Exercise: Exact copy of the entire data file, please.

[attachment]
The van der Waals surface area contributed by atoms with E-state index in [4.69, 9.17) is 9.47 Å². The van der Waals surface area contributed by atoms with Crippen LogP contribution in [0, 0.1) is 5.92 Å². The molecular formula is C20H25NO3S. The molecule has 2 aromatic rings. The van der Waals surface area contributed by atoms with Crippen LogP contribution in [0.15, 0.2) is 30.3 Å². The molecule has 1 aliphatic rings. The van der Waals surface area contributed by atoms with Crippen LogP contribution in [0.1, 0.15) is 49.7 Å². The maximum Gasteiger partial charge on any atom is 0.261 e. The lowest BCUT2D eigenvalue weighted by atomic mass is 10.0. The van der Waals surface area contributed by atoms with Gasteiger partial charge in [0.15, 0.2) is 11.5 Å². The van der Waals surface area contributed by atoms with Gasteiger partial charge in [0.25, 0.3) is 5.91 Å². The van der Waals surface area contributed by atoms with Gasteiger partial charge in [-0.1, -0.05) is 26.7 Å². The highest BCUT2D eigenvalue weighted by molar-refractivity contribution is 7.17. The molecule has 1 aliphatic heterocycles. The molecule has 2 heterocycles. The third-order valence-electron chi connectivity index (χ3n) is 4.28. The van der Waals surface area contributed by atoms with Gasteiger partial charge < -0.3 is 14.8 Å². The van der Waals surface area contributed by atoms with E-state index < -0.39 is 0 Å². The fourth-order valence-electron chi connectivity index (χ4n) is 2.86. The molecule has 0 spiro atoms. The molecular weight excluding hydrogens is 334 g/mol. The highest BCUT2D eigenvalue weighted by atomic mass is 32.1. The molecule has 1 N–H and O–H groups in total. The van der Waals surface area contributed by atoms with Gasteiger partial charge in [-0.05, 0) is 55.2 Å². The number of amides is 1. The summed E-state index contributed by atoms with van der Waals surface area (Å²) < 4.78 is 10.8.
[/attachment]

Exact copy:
The van der Waals surface area contributed by atoms with E-state index in [4.69, 9.17) is 9.47 Å². The van der Waals surface area contributed by atoms with Crippen LogP contribution in [0, 0.1) is 5.92 Å². The molecular formula is C20H25NO3S. The molecule has 2 aromatic rings. The van der Waals surface area contributed by atoms with Crippen LogP contribution in [0.15, 0.2) is 30.3 Å². The molecule has 1 aliphatic rings. The van der Waals surface area contributed by atoms with Crippen LogP contribution in [0.1, 0.15) is 49.7 Å². The maximum Gasteiger partial charge on any atom is 0.261 e. The lowest BCUT2D eigenvalue weighted by atomic mass is 10.0. The van der Waals surface area contributed by atoms with Gasteiger partial charge in [0.15, 0.2) is 11.5 Å². The van der Waals surface area contributed by atoms with Gasteiger partial charge in [0.25, 0.3) is 5.91 Å². The van der Waals surface area contributed by atoms with Gasteiger partial charge in [-0.1, -0.05) is 26.7 Å². The highest BCUT2D eigenvalue weighted by molar-refractivity contribution is 7.17. The molecule has 1 aliphatic heterocycles. The molecule has 2 heterocycles. The third-order valence-electron chi connectivity index (χ3n) is 4.28. The van der Waals surface area contributed by atoms with Gasteiger partial charge < -0.3 is 14.8 Å². The van der Waals surface area contributed by atoms with E-state index < -0.39 is 0 Å². The fourth-order valence-electron chi connectivity index (χ4n) is 2.86. The molecule has 0 spiro atoms. The molecular weight excluding hydrogens is 334 g/mol. The highest BCUT2D eigenvalue weighted by atomic mass is 32.1. The molecule has 1 N–H and O–H groups in total. The van der Waals surface area contributed by atoms with Gasteiger partial charge in [-0.05, 0) is 55.2 Å². The number of amides is 1. The summed E-state index contributed by atoms with van der Waals surface area (Å²) < 4.78 is 10.8.